greater than .10 were defined as imprecise. Also, a CI that
spans 0 indicates an inconclusive effect, as the true result
could favour either the profiler or non-profiler group. An r
value between .1 and .3 signifies a small effect, an r value
between .3 and .5 signifies a moderate effect, and an r value
greater than .5 signifies a large effect (Cohen, 1988).
Snook et al’s meta-analysis produced an average
Pearson’s r of .24 (SD = .47), with an associated CI = -.03 to
.51 (width was .54; spanned 0). The r values also favoured
the profiler group across four submeasures of predictive
accuracy, however all r values were less than .24, all CIs
were wider than .10, and one CI contained 0. Given the
low r values and wide CIs produced by this meta-analysis,
it was concluded that there is no compelling evidence for
the idea that profilers possess a level of predictive ability
beyond various non-profiler groups.
Before drawing any conclusions regarding the validity
of criminal profiling, a number of caveats and potential
limitations of the CP research reviewed in this article need
to be highlighted. Regarding face validity, results produced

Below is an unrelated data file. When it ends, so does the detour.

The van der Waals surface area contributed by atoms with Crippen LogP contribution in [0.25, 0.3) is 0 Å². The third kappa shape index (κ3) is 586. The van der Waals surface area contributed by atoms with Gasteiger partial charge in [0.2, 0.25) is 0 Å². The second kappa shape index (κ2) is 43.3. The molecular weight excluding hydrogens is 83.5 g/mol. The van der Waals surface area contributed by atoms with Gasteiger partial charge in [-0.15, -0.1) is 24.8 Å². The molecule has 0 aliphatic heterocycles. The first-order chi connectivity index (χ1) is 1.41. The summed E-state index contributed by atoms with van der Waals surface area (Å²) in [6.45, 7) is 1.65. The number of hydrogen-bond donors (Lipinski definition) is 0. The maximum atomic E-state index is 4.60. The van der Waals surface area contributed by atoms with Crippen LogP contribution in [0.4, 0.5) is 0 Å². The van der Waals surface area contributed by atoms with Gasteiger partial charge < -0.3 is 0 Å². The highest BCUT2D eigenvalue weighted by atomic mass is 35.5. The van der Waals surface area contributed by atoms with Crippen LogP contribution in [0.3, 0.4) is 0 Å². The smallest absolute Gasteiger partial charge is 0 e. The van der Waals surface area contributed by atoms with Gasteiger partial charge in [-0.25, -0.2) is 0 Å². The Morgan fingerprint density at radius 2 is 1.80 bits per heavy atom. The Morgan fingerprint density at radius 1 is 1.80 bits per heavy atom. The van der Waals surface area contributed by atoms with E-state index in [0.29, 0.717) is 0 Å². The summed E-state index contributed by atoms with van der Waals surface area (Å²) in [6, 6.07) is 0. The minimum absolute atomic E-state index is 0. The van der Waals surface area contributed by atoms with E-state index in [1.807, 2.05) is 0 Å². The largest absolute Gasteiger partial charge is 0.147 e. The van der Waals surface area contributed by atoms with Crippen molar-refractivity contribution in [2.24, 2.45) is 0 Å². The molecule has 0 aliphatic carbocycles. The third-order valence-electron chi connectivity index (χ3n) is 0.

from surveys are dependent on how the questions are
framed and the available response options. An obvious
example where this is a concern is in the Jackson et al.
(1993) study. Jackson et al. found that five of the six police
officers they surveyed found CP advice to be useful, but
two of the three available responses indicated that CP had
some degree of ‘usefulness’, thereby increasing the likeli-
hood that respondents would indicate that CP was useful.
A detailed critique of the surveys reviewed above is be-
yond the scope of this article, but it should be noted that
there are certain limitations to the conclusions drawn from
self-report research such as surveys (Clark-Carter, 1997).
There are numerous methodological concerns with the
studies that have assessed the predictive validity of crimi-
nal profilers. For brevity, some of the specific concerns with
CP predictive validity studies are highlighted here. First,
the number of profilers who have participated has been
miniscule compared to the number of individuals currently
providing CP services around the world. Indeed, there is
some indication that profilers have been very reluctant to
subject their abilities to experimental scrutiny (Kocsis et